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Abu Dhabi financial watchdog weighs regulation of DeFi

Out-Law News | 17 May 2022 | 1:33 pm | 1 min. read

Financial services regulators in the United Arab Emirates have announced that they are preparing a future regulatory framework for decentralised finance (DeFi), as the technology continues to grow in popularity.

The Financial Services Regulatory Authority (FSRA), which regulates financial services operating inside the Abu Dhabi Global Market (ADGM), issued a discussion paper (22 pages / 472KB PDF) that is said would help officials better understand the potential opportunities and risks associated with DeFi protocols.

DeFi protocols use blockchain-based technology and smart contracts to record financial transactions and transfer funds. The systems are designed to improve efficiency in markets by reducing reliance on traditional financial institutions, such as banks or stock exchanges.

Tom Bicknell, financial regulation expert at Pinsent Masons, said: “While DeFi has the potential to greatly improve efficiency in financial services, the technology remains largely unregulated across the world. As the FSRA acknowledges, its benefits mean DeFi is rapidly growing in popularity, but a continued lack of regulation could pose risks to investors, financial institutions and the wider financial system.”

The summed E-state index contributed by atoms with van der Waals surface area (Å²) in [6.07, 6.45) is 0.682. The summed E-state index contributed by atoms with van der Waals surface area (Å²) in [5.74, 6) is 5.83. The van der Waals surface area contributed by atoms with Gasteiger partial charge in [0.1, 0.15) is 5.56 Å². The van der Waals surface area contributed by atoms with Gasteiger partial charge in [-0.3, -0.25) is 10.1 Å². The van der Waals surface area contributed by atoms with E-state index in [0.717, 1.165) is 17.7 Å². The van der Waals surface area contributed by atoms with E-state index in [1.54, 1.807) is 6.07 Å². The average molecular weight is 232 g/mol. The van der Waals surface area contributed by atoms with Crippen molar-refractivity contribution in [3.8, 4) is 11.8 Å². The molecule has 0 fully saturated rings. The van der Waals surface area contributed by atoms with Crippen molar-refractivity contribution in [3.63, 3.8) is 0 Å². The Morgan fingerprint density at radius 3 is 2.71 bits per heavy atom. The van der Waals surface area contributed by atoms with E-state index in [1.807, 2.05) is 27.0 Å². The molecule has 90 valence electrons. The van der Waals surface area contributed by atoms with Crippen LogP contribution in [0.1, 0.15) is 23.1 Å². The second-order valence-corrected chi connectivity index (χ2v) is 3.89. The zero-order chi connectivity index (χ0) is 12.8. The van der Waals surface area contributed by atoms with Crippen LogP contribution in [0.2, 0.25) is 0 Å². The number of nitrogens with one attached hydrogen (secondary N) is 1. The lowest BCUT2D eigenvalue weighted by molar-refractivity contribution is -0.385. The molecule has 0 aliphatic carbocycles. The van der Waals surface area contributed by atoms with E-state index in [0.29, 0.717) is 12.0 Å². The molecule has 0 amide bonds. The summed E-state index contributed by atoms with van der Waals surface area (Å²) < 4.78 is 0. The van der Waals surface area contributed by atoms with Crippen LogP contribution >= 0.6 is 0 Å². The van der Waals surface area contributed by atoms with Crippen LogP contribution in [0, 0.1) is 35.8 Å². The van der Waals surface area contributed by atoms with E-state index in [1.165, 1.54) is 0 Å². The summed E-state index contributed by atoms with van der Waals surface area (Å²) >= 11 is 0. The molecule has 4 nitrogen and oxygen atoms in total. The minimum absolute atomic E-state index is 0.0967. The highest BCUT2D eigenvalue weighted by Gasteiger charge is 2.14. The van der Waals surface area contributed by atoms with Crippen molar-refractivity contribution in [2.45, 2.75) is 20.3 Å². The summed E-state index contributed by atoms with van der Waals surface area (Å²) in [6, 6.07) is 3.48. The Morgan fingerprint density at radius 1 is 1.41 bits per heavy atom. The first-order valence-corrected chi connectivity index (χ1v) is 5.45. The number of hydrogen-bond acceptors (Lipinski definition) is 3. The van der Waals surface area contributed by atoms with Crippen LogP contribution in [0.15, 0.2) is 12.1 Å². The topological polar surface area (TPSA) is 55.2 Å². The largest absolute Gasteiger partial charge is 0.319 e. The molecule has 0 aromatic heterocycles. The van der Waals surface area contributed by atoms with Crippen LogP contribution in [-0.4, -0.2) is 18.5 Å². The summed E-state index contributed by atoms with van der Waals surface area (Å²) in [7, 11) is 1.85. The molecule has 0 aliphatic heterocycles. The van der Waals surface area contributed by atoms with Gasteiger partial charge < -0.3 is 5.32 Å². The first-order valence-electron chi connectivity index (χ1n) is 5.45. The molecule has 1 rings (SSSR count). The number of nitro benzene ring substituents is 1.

The discussion paper, intended to kickstart industry discussions as to how DeFi may be regulated, sets out the FSRA’s views on the likely medium-term direction of DeFi and what a future regulatory framework might look like.

According to the document, the regulator is likely to focus on issues of transparency when deciding whether to recognise a DeFi protocol, including the track record of its controller, how its governance decisions are made and the technology underpinning the protocol. Any future regulatory framework would not tolerate anonymous participants in DeFi protocols.

The FSRA would also likely require firms engaging in DeFi activities to provide additional disclosures to their customers, such as explaining the risks associated with DeFi in clear, easily understandable language and outlining how the firm intends to use DeFi technology.

The regulator reserved the option to approve specific DeFi protocols, which would be held to a higher standard than recognised protocols. In particular, the FSRA said it might require at least one DeFi controller be based in ADGM - or that the DeFi protocol have a longer, demonstrable track record. The FSRA said it might develop a specific regulatory framework for a future approval process.

Mr Emmanuel Givanakis, CEO of the ADGM FSRA said: “We are pleased to contribute our views on DeFi and its potential future direction to the ongoing discussion in the community, in association with industry practitioners. We also look forward to collaborating and starting a dialogue with the industry that will help us make informed policy choices to address these risks and thereby realise the potential benefits of DeFi and on any future regulatory developments.”

The deadline for providing comments on the discussion paper is 30 June 2022.